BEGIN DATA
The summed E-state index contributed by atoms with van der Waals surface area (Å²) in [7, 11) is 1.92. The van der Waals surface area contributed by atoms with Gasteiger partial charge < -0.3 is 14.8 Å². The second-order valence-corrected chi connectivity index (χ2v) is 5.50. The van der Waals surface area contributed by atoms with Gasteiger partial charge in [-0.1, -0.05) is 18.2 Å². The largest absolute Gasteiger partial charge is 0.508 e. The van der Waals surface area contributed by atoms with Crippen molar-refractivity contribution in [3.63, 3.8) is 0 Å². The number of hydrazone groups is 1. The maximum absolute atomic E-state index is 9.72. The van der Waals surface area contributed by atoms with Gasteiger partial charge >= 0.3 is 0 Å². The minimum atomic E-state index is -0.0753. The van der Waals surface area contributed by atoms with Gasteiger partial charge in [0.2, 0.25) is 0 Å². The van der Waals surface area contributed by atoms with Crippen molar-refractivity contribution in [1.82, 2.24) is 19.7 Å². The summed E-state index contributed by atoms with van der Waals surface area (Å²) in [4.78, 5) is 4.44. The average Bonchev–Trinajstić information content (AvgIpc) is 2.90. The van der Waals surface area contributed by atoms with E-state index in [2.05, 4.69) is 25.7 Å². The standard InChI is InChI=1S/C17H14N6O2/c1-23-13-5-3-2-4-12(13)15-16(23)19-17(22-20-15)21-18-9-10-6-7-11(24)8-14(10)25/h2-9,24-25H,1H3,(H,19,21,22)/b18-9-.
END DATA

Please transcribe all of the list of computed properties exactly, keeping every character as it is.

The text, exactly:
The summed E-state index contributed by atoms with van der Waals surface area (Å²) in [7, 11) is 1.92. The van der Waals surface area contributed by atoms with Gasteiger partial charge < -0.3 is 14.8 Å². The second-order valence-corrected chi connectivity index (χ2v) is 5.50. The van der Waals surface area contributed by atoms with Gasteiger partial charge in [-0.1, -0.05) is 18.2 Å². The largest absolute Gasteiger partial charge is 0.508 e. The van der Waals surface area contributed by atoms with Crippen molar-refractivity contribution in [3.63, 3.8) is 0 Å². The number of hydrazone groups is 1. The maximum absolute atomic E-state index is 9.72. The van der Waals surface area contributed by atoms with Gasteiger partial charge >= 0.3 is 0 Å². The minimum atomic E-state index is -0.0753. The van der Waals surface area contributed by atoms with Gasteiger partial charge in [0.2, 0.25) is 0 Å². The van der Waals surface area contributed by atoms with Crippen molar-refractivity contribution in [1.82, 2.24) is 19.7 Å². The summed E-state index contributed by atoms with van der Waals surface area (Å²) in [4.78, 5) is 4.44. The average Bonchev–Trinajstić information content (AvgIpc) is 2.90. The van der Waals surface area contributed by atoms with E-state index in [2.05, 4.69) is 25.7 Å². The standard InChI is InChI=1S/C17H14N6O2/c1-23-13-5-3-2-4-12(13)15-16(23)19-17(22-20-15)21-18-9-10-6-7-11(24)8-14(10)25/h2-9,24-25H,1H3,(H,19,21,22)/b18-9-.